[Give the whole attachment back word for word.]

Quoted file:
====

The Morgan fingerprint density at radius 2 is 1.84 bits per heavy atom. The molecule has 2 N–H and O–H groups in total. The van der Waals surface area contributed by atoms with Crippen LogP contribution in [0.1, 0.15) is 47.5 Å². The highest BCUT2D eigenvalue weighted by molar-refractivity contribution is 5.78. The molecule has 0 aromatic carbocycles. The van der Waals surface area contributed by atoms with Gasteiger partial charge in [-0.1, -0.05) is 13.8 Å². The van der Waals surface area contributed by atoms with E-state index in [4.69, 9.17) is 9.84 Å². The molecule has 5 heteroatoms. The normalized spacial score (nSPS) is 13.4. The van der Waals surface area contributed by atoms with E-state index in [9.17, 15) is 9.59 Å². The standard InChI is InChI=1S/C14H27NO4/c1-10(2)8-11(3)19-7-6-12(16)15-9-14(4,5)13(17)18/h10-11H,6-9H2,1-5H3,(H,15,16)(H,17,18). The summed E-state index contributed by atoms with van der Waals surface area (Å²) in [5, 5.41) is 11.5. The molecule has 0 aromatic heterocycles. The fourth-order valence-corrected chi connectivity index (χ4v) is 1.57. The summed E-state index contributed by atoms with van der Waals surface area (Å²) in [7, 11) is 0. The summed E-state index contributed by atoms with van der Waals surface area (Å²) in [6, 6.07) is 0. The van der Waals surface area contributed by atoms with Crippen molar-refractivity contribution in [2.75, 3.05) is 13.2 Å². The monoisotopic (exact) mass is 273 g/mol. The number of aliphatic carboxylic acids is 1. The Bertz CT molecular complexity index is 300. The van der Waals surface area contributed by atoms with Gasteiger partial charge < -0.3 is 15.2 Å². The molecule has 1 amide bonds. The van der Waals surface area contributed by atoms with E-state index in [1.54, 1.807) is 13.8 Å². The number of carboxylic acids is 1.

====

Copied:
The Morgan fingerprint density at radius 2 is 1.84 bits per heavy atom. The molecule has 2 N–H and O–H groups in total. The van der Waals surface area contributed by atoms with Crippen LogP contribution in [0.1, 0.15) is 47.5 Å². The highest BCUT2D eigenvalue weighted by molar-refractivity contribution is 5.78. The molecule has 0 aromatic carbocycles. The van der Waals surface area contributed by atoms with Gasteiger partial charge in [-0.1, -0.05) is 13.8 Å². The van der Waals surface area contributed by atoms with E-state index in [4.69, 9.17) is 9.84 Å². The molecule has 5 heteroatoms. The normalized spacial score (nSPS) is 13.4. The van der Waals surface area contributed by atoms with E-state index in [9.17, 15) is 9.59 Å². The standard InChI is InChI=1S/C14H27NO4/c1-10(2)8-11(3)19-7-6-12(16)15-9-14(4,5)13(17)18/h10-11H,6-9H2,1-5H3,(H,15,16)(H,17,18). The summed E-state index contributed by atoms with van der Waals surface area (Å²) in [5, 5.41) is 11.5. The molecule has 0 aromatic heterocycles. The fourth-order valence-corrected chi connectivity index (χ4v) is 1.57. The summed E-state index contributed by atoms with van der Waals surface area (Å²) in [7, 11) is 0. The summed E-state index contributed by atoms with van der Waals surface area (Å²) in [6, 6.07) is 0. The van der Waals surface area contributed by atoms with Crippen molar-refractivity contribution in [2.75, 3.05) is 13.2 Å². The monoisotopic (exact) mass is 273 g/mol. The number of aliphatic carboxylic acids is 1. The Bertz CT molecular complexity index is 300. The van der Waals surface area contributed by atoms with Gasteiger partial charge < -0.3 is 15.2 Å². The molecule has 1 amide bonds. The van der Waals surface area contributed by atoms with E-state index in [1.54, 1.807) is 13.8 Å². The number of carboxylic acids is 1.